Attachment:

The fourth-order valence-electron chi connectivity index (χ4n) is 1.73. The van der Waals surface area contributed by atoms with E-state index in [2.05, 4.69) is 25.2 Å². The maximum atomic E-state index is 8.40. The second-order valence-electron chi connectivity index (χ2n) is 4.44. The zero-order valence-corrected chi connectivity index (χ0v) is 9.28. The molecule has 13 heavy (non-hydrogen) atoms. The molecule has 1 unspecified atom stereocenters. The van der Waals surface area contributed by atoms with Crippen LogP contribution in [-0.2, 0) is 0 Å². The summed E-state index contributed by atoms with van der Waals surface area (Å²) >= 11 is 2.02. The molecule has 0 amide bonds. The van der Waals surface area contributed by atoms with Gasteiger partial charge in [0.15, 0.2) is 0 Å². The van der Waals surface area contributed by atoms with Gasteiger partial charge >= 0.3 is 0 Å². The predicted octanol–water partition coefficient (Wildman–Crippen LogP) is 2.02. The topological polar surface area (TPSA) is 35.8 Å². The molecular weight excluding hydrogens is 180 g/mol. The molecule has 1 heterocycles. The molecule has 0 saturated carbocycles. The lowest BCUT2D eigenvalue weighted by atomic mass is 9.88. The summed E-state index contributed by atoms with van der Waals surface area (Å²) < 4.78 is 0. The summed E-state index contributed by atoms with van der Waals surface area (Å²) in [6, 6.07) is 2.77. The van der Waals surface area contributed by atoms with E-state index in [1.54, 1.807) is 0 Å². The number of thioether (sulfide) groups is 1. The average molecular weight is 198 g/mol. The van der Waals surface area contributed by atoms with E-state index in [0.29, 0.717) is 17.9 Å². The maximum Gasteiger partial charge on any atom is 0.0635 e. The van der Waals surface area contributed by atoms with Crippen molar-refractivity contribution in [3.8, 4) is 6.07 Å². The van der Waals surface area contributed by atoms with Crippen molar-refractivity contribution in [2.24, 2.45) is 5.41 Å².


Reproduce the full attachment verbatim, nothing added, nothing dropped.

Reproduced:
The fourth-order valence-electron chi connectivity index (χ4n) is 1.73. The van der Waals surface area contributed by atoms with E-state index in [2.05, 4.69) is 25.2 Å². The maximum atomic E-state index is 8.40. The second-order valence-electron chi connectivity index (χ2n) is 4.44. The zero-order valence-corrected chi connectivity index (χ0v) is 9.28. The molecule has 13 heavy (non-hydrogen) atoms. The molecule has 1 unspecified atom stereocenters. The van der Waals surface area contributed by atoms with Crippen LogP contribution in [-0.2, 0) is 0 Å². The summed E-state index contributed by atoms with van der Waals surface area (Å²) >= 11 is 2.02. The molecule has 0 amide bonds. The van der Waals surface area contributed by atoms with Gasteiger partial charge in [0.15, 0.2) is 0 Å². The van der Waals surface area contributed by atoms with Gasteiger partial charge >= 0.3 is 0 Å². The predicted octanol–water partition coefficient (Wildman–Crippen LogP) is 2.02. The topological polar surface area (TPSA) is 35.8 Å². The molecular weight excluding hydrogens is 180 g/mol. The molecule has 1 heterocycles. The molecule has 0 saturated carbocycles. The lowest BCUT2D eigenvalue weighted by atomic mass is 9.88. The summed E-state index contributed by atoms with van der Waals surface area (Å²) < 4.78 is 0. The summed E-state index contributed by atoms with van der Waals surface area (Å²) in [6, 6.07) is 2.77. The van der Waals surface area contributed by atoms with E-state index in [1.54, 1.807) is 0 Å². The number of thioether (sulfide) groups is 1. The average molecular weight is 198 g/mol. The van der Waals surface area contributed by atoms with E-state index in [0.29, 0.717) is 17.9 Å². The maximum Gasteiger partial charge on any atom is 0.0635 e. The van der Waals surface area contributed by atoms with Crippen molar-refractivity contribution in [3.8, 4) is 6.07 Å². The van der Waals surface area contributed by atoms with Crippen molar-refractivity contribution in [2.24, 2.45) is 5.41 Å².